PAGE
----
Growing gourmet and medical mushrooms

Paul Stamets. Growing gourmet and medical mushrooms. - Ten Speed Press, 2000

: [url=]Paul Stamets. Growing gourmet and medical mushrooms. - Ten Speed Press, 2000[/url]


1. Mushrooms, Civilization and History

2. The Role of Mushrooms in Nature

3.Selecting a Candidate for Cultivation

4. Natural Culture: Creating Mycological Landscapes

5. The Stametsian Model: Permaculture with a Mycological Twist

6. Materials fo rFormulating a Fruiting Substrate

7. Biological Efficiency: An Expression of Yield

8. Home-made vs. Commercial Spawn

9. The Mushroom Life Cycle

10. The Six Vectors of Contamination

11. Mind and Methods for Mushroom Culture

12. Culturing Mushroom Mycelium on Agar Media

13. The Stock Culture Library: A Genetic Bank of Mushroom Strains

14. Evaluating a Mushroom Strain

15. Generating Grain Spawn

16. Creating Sawdust Spawn

17. Growing Gourmet Mushrooms on Enriched Sawdust

18. Cultivating Gourmet Mushrooms on Agricultural Waste Products

19. Cropping Containers

20. Casing: A Topsoil Promoting Mushroom Formation

21. Growth Parameters for Gourmet and Medicinal Mushroom Species

Spawn Run: Colonizing the Substrate

Primordia Formation: The Initiation Strategy

Fruitbody (Mushroom) Development

The Gilled Mushrooms

The Polypore Mushrooms of the Genera Ganoderma, Grifola and Polyporus

The Lion’s Mane of the Genus Hericium

The Wood Ears of the Genus Auricularia

The Morels: Land-Fish Mushrooms of the Genus Morchella

The Morel Life Cycle

22. Maximizing the Substrate’s Potential through Species Sequencing

23. Harvesting, Storing, and Packaging the Crop for Market

24. Mushroom Recipes: Enjoying the Fruits of Your Labors

25. Cultivation problems & Their Solutions: A Troubleshoting guide


I. Description of Environment for a Mushroom Farm

II. Designing and Building A Spawn Laboratory

III. The Growing Room: An Environment for Mushroom Formation & Development

IV. Resource Directory

V. Analyses of Basic Materials Used in Substrate Preparation

VI. Data Conversion Tables






Stumps, branches or log sections can be used
for outdoor cultivation. (See Chapters 4 and 5.)
Once mushrooms have fuiiy produced on these
wood substrates, the remaining material can be
recycled for species sequencing, as fodder for
animal consumption, as a base for
mycofiltration, as a supplement for soil enhancement, or even as pulp for paper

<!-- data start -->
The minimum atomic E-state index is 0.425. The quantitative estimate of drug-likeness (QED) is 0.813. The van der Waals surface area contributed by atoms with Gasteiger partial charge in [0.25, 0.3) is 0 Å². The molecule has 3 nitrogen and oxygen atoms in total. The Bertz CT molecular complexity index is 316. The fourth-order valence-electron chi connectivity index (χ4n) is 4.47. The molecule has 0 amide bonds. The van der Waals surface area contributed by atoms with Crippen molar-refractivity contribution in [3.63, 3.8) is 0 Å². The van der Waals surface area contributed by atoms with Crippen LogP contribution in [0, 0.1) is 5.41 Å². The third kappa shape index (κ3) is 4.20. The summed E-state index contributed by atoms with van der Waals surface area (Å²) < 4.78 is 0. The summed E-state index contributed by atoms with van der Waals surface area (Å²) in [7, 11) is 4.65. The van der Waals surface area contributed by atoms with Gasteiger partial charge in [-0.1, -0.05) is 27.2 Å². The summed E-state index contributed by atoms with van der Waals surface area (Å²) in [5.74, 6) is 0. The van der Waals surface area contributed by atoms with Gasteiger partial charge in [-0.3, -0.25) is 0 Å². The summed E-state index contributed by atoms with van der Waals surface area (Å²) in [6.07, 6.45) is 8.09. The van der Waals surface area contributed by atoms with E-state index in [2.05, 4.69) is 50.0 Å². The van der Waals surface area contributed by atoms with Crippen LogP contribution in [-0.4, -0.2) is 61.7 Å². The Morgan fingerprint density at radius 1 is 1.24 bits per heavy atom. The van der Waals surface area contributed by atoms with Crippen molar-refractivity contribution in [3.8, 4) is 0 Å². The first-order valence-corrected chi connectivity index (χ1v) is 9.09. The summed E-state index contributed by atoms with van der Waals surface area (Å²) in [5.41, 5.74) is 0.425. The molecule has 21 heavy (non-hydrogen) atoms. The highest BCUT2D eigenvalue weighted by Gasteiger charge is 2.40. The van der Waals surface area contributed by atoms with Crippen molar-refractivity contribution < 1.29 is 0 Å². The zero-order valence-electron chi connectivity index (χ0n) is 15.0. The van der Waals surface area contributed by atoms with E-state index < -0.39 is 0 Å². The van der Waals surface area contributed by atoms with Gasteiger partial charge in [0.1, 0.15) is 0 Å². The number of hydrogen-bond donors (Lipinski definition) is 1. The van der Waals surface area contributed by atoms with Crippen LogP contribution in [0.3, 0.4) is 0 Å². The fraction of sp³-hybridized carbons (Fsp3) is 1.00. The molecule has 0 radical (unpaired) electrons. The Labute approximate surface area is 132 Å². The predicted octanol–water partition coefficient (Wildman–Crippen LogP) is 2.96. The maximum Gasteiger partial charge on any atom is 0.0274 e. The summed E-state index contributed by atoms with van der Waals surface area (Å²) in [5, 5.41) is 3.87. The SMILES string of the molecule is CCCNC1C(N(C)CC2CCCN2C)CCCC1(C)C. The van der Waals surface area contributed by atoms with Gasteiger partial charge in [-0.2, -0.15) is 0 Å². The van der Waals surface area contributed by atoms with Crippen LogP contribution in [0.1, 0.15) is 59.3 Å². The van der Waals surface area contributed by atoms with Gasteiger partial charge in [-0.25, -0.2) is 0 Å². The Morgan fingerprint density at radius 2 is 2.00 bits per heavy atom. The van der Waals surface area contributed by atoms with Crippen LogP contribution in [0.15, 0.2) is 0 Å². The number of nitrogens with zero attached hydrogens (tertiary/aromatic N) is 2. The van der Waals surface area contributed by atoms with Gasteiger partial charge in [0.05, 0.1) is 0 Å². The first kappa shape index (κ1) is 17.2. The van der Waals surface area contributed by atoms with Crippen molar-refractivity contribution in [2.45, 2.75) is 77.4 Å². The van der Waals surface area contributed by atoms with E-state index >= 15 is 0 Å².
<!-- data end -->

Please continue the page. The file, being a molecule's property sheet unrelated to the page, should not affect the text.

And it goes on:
manufacturing. Mushroom mycelium natu-

rally puips the wood on which it grows. I

Figure 375. This mycological experimenter started
a patch of Morels by simply broadcasting "M-11"

spawn into a rocky debris field resplendent with
burnt wood and upturned earth. Inoculated in November, a dozen or more Morels appeared in late

believe the judicious combination of factors:
mushroom strain, tree type and site location
can be juxta-positioned to create a synergistic
model for myco-forestry. Bear in mind that the
ways of Nature are enigmatic. Some of these
interactions may be far more complex than science can currently comprehend. I encourage
readers of this book to explore these concepts
and develop them further. This idea fits neatly

into Chapter 5: The Stametsian Model:
Perinaculture with a Mycological Twist.
Leonard & Yolk (1990) reported the co-oc-

currence of Morels (in the M. esculenta

March. Square pieces of paper indicate locations of
Morel colonies.

complex) fruiting with begonia plants (Begonia tube rhybrida). I have seen Morels growing
with a variety of potted ornamentals, and in the
wild, with leeks. We know of no direct relationship between Morels and these lower plants—their cooccurrence may merely be coincidental. However, the direct association of Morels and certain trees
like cottonwoods, elms, oaks, firs, and apples is consistent and long-term.

Recommended Courses for Expansion of Mycelial Mass toAchieve Fruiting: Currently the only
successful method for indoor cultivation for any Morels is the one developed by Ower et a!. (1986,
1988). However, I know of no skilled cultivators or professional mycologists who have been able to
grow Morel mushrooms by precisely following the patented techniques. I am currently developing a
method for Morchella angusticeps on cased rye grass seed but have only been successful to the stage
where white "fuzz balls" emerge from a sea of brown mycelium. From the center of these fuzzy formations, finger-like Morel primordia form but abort due to some unknown environmental or genetic
shortcoming. (See Figure 363.)
Morel mycelium can grow across nutrient agar media in a 100 x 15 mm. petri dishes in 3-4 days,
and is clearly the fastest growing of all mushrooms. A conidial, or asexual stage, also develops from
the mycelium wherein a spore is generated from the hyphal network and once germinated, produces

more mycelia and more sclerotia. Soon after the Morel mycelium colonizes the surface of the

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